According to a recently released preliminary environmental assessment, BLM's Uncompahgre Field Office is considering the reissuance of 10 grazing permits authorizing livestock grazing on nine allotments in the North Delta Land Health Unit.
County commissioners Mark Roeber and Doug Atchley were alerted to an approaching Sept. 24 deadline for submitting comments by county administrator Robbie LeValley during the BoCC's Sept. 8 meeting. Commissioner Bruce Hovde was not present for the session.
LeValley noted the 177-page study of nine allotments and 10 permits in the North Delta resource area are used for both domestic sheep and cattle. She said the issue of domestic sheep interactions with desert bighorn sheep is involved.
Roeber asked LeValley, "This is an area where there are no desert bighorn sheep?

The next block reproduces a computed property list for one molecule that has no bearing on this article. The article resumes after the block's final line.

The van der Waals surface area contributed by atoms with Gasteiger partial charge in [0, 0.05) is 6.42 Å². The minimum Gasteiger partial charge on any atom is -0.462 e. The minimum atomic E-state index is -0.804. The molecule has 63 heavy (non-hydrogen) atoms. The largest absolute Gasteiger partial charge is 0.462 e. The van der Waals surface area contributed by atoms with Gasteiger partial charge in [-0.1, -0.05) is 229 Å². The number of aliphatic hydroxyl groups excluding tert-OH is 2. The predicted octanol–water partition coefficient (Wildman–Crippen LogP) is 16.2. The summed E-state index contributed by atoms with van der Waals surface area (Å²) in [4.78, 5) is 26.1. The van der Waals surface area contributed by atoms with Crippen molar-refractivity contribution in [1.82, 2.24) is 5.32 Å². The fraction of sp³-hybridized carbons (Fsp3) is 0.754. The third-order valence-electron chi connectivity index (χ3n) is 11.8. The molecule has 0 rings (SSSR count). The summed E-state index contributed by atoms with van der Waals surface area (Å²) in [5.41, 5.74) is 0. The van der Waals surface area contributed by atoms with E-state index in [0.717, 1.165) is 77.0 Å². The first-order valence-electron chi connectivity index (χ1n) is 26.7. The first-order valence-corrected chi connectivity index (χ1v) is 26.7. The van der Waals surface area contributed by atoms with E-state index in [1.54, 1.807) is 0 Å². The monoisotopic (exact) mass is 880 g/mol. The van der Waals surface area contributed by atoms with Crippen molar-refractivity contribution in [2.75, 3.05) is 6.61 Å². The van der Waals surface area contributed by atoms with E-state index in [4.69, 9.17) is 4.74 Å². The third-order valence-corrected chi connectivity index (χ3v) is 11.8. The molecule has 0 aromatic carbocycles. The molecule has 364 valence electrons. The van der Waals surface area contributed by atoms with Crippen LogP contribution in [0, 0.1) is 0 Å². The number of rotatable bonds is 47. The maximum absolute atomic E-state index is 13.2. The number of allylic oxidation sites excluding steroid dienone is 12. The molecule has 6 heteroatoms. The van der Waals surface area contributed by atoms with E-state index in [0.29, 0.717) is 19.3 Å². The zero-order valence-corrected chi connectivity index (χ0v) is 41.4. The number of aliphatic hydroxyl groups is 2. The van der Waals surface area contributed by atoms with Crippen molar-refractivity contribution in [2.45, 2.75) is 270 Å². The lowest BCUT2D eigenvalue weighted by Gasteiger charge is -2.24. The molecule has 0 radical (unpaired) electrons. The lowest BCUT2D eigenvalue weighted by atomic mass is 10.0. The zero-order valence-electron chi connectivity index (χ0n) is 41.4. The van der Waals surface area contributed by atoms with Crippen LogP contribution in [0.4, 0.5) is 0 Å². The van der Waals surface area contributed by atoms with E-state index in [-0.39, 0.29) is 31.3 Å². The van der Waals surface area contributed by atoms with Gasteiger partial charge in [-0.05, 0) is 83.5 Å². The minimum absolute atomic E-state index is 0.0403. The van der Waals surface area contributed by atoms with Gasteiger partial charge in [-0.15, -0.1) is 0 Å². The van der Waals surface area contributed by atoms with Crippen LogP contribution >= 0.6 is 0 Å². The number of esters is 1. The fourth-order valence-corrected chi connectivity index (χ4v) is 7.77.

LeValley replied, "Yes."
Roeber said, "I think we need to comment."
The BLM document states, "Portions of the project area are located in proximity to occupied desert and Rocky Mountain bighorn sheep habitat, which may have conflicts with domestic sheep grazing." It goes on to state that wildlife officials predict bighorn may migrate into the area in the future.
The BLM reissues livestock grazing permits with allotment-specific terms and conditions. Currently, some areas are overallocated for animal units, states the EA, even after at least two years of good moisture.
According to figures from the study, the BLM's preferred action would result in suspension of 546 animal units (AMUs) of grazing and would retire an additional 1,874 animal units. There are currently 5,846 active animal units (AMUs) in the area.